Plant traits - a tool for restoration?


I've been watching a paper since July or so. That's when I first saw it in Applied Vegetation Science, in press, looking lonely. We shared a glance, a moment, and I ended up reading the paper. It's a framework by several prominent ecologists from the Institute for Applied Ecology and the UW on how plant traits can be used to predict ecosystem restoration outcomes.  I liked it. I actually kind of wished that I had written it, but I didn't. I don't work in grasslands, so I wonder how broadly this framework can be applied.

I sent this paper to a friend a couple weeks ago and we concurred that the use of traits as predictors of restoration outcomes, or indicators of restoration performance may very well be the next frontier in restoration ecology and/or plant ecology in general. How ecologists can actually go about accomplishing this is still very much up for debate. It may take more than traits as predictors of productivity over time to make this broadly applicable, but the debate moves on.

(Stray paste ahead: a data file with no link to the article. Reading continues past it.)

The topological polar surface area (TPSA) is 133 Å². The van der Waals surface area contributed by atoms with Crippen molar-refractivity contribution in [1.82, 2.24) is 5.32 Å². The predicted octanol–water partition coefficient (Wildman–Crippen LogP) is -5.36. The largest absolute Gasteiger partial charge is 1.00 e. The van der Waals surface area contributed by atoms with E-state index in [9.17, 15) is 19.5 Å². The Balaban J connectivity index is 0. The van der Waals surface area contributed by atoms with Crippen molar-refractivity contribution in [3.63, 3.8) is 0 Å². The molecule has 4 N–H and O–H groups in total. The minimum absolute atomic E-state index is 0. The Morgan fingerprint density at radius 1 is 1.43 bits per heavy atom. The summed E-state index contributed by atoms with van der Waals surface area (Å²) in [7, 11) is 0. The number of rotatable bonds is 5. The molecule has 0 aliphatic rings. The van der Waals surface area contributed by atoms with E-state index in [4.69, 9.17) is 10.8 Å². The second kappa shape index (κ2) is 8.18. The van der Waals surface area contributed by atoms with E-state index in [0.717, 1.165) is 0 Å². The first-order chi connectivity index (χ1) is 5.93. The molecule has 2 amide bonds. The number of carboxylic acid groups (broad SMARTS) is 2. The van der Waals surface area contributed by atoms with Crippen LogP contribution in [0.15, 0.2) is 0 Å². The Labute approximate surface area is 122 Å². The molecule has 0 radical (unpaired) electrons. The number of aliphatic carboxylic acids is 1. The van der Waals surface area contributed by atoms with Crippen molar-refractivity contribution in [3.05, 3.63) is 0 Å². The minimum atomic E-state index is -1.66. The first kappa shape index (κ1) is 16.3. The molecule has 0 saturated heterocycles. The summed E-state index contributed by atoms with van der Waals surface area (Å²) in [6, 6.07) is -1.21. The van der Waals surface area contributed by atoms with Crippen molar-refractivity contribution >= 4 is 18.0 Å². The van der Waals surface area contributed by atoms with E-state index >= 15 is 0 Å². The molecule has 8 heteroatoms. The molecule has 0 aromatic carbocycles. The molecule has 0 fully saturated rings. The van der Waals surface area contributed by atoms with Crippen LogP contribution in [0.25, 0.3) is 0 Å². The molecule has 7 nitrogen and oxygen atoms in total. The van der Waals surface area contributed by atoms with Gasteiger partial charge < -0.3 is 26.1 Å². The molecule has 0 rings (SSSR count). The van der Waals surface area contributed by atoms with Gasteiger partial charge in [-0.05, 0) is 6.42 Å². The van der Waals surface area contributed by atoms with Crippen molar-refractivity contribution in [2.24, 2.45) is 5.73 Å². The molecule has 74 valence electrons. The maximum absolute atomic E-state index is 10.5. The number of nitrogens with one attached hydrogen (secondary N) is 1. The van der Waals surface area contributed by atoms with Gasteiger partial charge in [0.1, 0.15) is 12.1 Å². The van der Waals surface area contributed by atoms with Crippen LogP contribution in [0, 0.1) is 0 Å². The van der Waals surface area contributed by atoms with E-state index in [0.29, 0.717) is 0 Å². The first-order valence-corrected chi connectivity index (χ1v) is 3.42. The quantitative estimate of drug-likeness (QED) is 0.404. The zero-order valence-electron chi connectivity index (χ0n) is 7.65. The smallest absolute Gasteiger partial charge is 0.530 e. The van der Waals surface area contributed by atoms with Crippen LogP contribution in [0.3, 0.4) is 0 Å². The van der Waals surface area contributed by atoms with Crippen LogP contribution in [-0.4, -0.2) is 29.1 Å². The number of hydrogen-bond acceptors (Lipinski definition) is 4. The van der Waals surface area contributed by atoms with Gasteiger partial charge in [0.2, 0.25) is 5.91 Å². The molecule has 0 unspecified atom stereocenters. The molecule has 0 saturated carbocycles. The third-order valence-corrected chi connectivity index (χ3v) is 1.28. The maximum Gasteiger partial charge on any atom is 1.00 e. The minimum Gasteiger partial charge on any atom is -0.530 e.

On that note, I leave you with the following link:

Plant traits – a tool for restoration?

  1. Deborah L. Clark1,*
  2. Mark Wilson1
  3. Rachael Roberts2
  4. Peter W. Dunwiddie3
  5. Amanda Stanley4
  6. Thomas N. Kaye4


Applied Vegetation Science

Volume 15Issue 4pages 449–458, October 2012

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